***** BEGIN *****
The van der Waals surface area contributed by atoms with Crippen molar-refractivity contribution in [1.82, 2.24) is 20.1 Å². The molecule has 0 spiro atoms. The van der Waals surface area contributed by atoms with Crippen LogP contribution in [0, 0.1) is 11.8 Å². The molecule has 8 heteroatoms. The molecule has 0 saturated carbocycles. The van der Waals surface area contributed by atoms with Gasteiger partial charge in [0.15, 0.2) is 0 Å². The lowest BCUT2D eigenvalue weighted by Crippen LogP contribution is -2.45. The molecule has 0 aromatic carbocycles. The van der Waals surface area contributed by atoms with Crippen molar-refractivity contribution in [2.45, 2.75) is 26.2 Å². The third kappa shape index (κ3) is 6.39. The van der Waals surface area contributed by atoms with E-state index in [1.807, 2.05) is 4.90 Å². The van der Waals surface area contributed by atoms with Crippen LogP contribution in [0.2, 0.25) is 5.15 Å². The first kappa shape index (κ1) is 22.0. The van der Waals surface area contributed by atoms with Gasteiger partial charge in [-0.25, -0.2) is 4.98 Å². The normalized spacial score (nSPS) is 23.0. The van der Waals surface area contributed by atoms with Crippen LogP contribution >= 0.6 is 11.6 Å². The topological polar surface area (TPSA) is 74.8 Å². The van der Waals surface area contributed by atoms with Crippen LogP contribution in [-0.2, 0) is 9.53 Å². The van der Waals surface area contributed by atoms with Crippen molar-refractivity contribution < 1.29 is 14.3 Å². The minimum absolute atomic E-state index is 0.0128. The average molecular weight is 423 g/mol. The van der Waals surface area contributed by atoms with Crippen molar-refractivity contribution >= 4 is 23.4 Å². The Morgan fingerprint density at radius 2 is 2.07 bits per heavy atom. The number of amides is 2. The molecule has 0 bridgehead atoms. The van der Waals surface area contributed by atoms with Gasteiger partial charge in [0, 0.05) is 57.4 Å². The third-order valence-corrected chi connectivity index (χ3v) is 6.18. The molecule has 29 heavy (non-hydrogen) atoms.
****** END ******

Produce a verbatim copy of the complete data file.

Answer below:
The van der Waals surface area contributed by atoms with Crippen molar-refractivity contribution in [1.82, 2.24) is 20.1 Å². The molecule has 0 spiro atoms. The van der Waals surface area contributed by atoms with Crippen LogP contribution in [0, 0.1) is 11.8 Å². The molecule has 8 heteroatoms. The molecule has 0 saturated carbocycles. The van der Waals surface area contributed by atoms with Gasteiger partial charge in [0.15, 0.2) is 0 Å². The lowest BCUT2D eigenvalue weighted by Crippen LogP contribution is -2.45. The molecule has 0 aromatic carbocycles. The van der Waals surface area contributed by atoms with Crippen molar-refractivity contribution in [2.45, 2.75) is 26.2 Å². The third kappa shape index (κ3) is 6.39. The van der Waals surface area contributed by atoms with E-state index in [1.807, 2.05) is 4.90 Å². The van der Waals surface area contributed by atoms with Crippen LogP contribution in [0.2, 0.25) is 5.15 Å². The first kappa shape index (κ1) is 22.0. The van der Waals surface area contributed by atoms with Gasteiger partial charge in [-0.25, -0.2) is 4.98 Å². The normalized spacial score (nSPS) is 23.0. The van der Waals surface area contributed by atoms with Crippen LogP contribution >= 0.6 is 11.6 Å². The topological polar surface area (TPSA) is 74.8 Å². The van der Waals surface area contributed by atoms with Crippen LogP contribution in [-0.2, 0) is 9.53 Å². The van der Waals surface area contributed by atoms with Crippen molar-refractivity contribution < 1.29 is 14.3 Å². The minimum absolute atomic E-state index is 0.0128. The average molecular weight is 423 g/mol. The van der Waals surface area contributed by atoms with Crippen molar-refractivity contribution >= 4 is 23.4 Å². The Morgan fingerprint density at radius 2 is 2.07 bits per heavy atom. The number of amides is 2. The molecule has 0 bridgehead atoms. The van der Waals surface area contributed by atoms with Gasteiger partial charge in [0, 0.05) is 57.4 Å². The third-order valence-corrected chi connectivity index (χ3v) is 6.18. The molecule has 29 heavy (non-hydrogen) atoms.